Friday, January 22, 2010

The Incident, as we are calling it

Last night, I got to tag along with some friends (thanks again, you guys!) to see Eddie Izzard. In a word: awesome. I had such a great time.

In other news, let’s see, what’s been going since last we met? Hmm. Not much. The holidays were pretty uneventful.

Oh, yeah, I haven't talked about The Incident yet. Cheese and crackers, y’all, I owe RR big time. BIG TIME. If it weren’t for her, I might be dead.* (link contains NSFW language). Ok, I may be exaggerating slightly. But here’s what happened.

See, because I am sick and tired of feeling like dirt all the time because of my allergies, I signed up to get allergy shots. You know, you go to your doctor and get injected with minuscule amounts of what you are allergic to, and then when your body gets used to that, you start getting injected with slightly less minuscule amounts of the allergens, and so on, until eventually you have trained your immune system not to freak out that "holy moly, it's duuuuuuuuuuuuuuuuuuust!!!!!"

On a side note, I hope it helps with the cat allergies soon because Wally has started doing something RR and I call “upcreep.” He used to sleep down by my feet, and, in cold weather, behind my knees (or, if I made the mistake of sleeping on my back, then on my knees, and if you’ve never had 10 pounds sitting on your knees, pressing them slowly but persistently backward in the direction that knees do not bend, be glad). But lately, he’s started creeping upward in his quest for prime cuddling real estate.

It started when the weather got colder. He’s always turned into velcro when it’s cold, but this year, man, I have one leg under the covers, and he’s already trying to climb up the sheets that I’m holding up to get under. It’s very pitiful. So, I guess the knees don’t generate enough heat, and maybe he was informed that women have most of their heat not at their extremities but to keep their innards warm, because he started creeping up to sleep on my stomach. Which, hey, great, let’s just think of that as a diet aid because you can’t eat too much at night or too close to bedtime if you want to get any sleep with ten pounds standing on your stomach and if you don’t want to, you know, throw up, or, best case scenario, spend the night with excruciating acid reflux. And if you think I can just roll over and get him off of me, you are mistaken. He’s very good at shifting his weight.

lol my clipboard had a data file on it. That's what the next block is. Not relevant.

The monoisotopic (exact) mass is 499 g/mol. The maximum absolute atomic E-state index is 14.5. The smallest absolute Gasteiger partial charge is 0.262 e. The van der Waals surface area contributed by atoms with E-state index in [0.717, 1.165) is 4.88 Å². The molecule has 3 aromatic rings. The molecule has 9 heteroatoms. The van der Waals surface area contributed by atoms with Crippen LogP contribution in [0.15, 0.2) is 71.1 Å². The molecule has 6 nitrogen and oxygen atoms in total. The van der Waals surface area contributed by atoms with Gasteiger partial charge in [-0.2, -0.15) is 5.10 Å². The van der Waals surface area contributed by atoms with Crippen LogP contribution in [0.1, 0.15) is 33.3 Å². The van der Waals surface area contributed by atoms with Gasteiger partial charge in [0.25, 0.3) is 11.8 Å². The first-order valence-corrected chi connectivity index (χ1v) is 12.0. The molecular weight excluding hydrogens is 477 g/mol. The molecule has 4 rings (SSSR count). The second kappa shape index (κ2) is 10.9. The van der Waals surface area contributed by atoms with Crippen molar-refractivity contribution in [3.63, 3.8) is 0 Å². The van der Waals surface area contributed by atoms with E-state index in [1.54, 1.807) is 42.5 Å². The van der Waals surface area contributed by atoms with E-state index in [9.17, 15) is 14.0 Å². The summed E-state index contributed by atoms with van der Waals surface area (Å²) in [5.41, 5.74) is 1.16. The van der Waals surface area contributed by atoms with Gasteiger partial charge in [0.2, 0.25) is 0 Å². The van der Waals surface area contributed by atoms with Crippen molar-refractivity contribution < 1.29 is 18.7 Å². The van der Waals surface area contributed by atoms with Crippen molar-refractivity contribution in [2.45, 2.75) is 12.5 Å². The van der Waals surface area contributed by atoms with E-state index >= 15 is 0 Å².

Anyway, then he started creeping up to “the girls,” if you will, which also, DON’T WANT TEN POUNDS PRESSING DOWN. If I slept on my side, he creeped up to my upper arms, and ten pounds on arm=arm falling asleep. But now he’s almost to my collarbone. I think he’s either trying to get to my axis of snorgling, or it’s part of his master plan to suffocate me one night. Either way, he seems pretty pleased with himself.


So, on the Monday before Christmas, RR and I had taken the day off because we had not done one bit of Christmas shopping, and we wanted to knock it all out in one day. RR agreed to go with me to get my allergy shot first. By now I’ve worked my way up to only slightly diluted shots. I didn’t feel great that day, and they say don’t get your shot if you don’t feel well, but I’d done it before, and it was on my to-do list. So we go, wait the 15 minutes they make you wait after your shot, and leave. So far so good.

Then we go right around the corner to get Einsteins coffee, where this incredibly rude couple practically slams the door on us going in and then takes freakin’ forever to decide on their bagel order, because oh, I don’t know, maybe I want to breakfast bagel, do you have any more of the plain ones? just the plain ones? like in the back? hmm, I don’t know, so, hmm, and SWEET BEANS AND RICE I JUST WANT COFFEE. So, hated them.

Anyway, we go a few minutes up the road to our first shopping destination. While we were there, I started coughing a bit. No big deal. But I kept having to cough. And I kept coughing for longer, and it was like one of those coughs where you get into a loop, and the more you cough, the more you need to cough. And I thought, what the frak is going on here? And then it dawned on me, thank God, that maybe there was the sliiiiightest possibility that it was in some way related to my allergy shot. Not wanting RR to be alarmed, but thinking it might be a good idea if someone else knew what might be going on, I nonchalantly mentioned to RR that I could maaybe be pooossibly having a bad reaction.

She, of course, was exactly as alarmed as I thought she’d be, but I insisted, hacking all the while, that we go to the store next door because they had candy. RR looked skeptical but agreed not to drag me bodily to the car, keeping her eye on me the whole time. I agreed to let her drive when we left, though. You know. Just in case.